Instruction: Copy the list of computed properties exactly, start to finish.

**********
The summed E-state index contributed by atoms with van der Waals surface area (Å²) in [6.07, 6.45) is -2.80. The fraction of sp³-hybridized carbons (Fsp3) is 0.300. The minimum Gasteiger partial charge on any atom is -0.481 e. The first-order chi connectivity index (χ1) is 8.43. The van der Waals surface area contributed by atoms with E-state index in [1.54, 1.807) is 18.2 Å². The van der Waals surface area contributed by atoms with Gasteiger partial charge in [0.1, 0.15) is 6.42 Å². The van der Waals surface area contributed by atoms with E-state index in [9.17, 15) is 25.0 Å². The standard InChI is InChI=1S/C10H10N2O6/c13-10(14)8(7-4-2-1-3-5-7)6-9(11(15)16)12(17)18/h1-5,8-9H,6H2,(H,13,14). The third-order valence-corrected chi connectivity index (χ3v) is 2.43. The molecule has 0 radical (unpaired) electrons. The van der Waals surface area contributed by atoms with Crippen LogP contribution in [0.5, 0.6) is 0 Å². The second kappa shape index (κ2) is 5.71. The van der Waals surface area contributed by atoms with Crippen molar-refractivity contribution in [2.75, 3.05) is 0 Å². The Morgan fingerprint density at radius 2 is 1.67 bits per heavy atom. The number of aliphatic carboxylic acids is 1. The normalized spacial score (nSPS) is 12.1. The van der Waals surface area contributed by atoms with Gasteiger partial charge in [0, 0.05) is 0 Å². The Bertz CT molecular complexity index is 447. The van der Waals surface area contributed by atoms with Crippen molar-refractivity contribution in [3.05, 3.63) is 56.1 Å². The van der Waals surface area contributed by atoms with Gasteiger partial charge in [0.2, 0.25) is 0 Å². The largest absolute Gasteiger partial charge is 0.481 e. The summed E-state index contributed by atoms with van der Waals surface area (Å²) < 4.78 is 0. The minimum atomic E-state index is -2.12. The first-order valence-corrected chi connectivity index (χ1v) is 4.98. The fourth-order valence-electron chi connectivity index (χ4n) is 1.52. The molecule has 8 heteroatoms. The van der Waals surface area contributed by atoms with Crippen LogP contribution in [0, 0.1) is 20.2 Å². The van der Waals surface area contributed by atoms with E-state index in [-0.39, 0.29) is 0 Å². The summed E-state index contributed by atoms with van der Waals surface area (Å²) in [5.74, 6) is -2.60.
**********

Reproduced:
The summed E-state index contributed by atoms with van der Waals surface area (Å²) in [6.07, 6.45) is -2.80. The fraction of sp³-hybridized carbons (Fsp3) is 0.300. The minimum Gasteiger partial charge on any atom is -0.481 e. The first-order chi connectivity index (χ1) is 8.43. The van der Waals surface area contributed by atoms with E-state index in [1.54, 1.807) is 18.2 Å². The van der Waals surface area contributed by atoms with Gasteiger partial charge in [0.1, 0.15) is 6.42 Å². The van der Waals surface area contributed by atoms with E-state index in [9.17, 15) is 25.0 Å². The standard InChI is InChI=1S/C10H10N2O6/c13-10(14)8(7-4-2-1-3-5-7)6-9(11(15)16)12(17)18/h1-5,8-9H,6H2,(H,13,14). The third-order valence-corrected chi connectivity index (χ3v) is 2.43. The molecule has 0 radical (unpaired) electrons. The van der Waals surface area contributed by atoms with Crippen LogP contribution in [0.5, 0.6) is 0 Å². The second kappa shape index (κ2) is 5.71. The van der Waals surface area contributed by atoms with Crippen molar-refractivity contribution in [2.75, 3.05) is 0 Å². The Morgan fingerprint density at radius 2 is 1.67 bits per heavy atom. The number of aliphatic carboxylic acids is 1. The normalized spacial score (nSPS) is 12.1. The van der Waals surface area contributed by atoms with Gasteiger partial charge in [0, 0.05) is 0 Å². The Bertz CT molecular complexity index is 447. The van der Waals surface area contributed by atoms with Crippen molar-refractivity contribution in [3.05, 3.63) is 56.1 Å². The van der Waals surface area contributed by atoms with Gasteiger partial charge in [0.2, 0.25) is 0 Å². The largest absolute Gasteiger partial charge is 0.481 e. The summed E-state index contributed by atoms with van der Waals surface area (Å²) < 4.78 is 0. The minimum atomic E-state index is -2.12. The first-order valence-corrected chi connectivity index (χ1v) is 4.98. The fourth-order valence-electron chi connectivity index (χ4n) is 1.52. The molecule has 8 heteroatoms. The van der Waals surface area contributed by atoms with Crippen LogP contribution in [0, 0.1) is 20.2 Å². The van der Waals surface area contributed by atoms with E-state index in [-0.39, 0.29) is 0 Å². The summed E-state index contributed by atoms with van der Waals surface area (Å²) in [5.74, 6) is -2.60.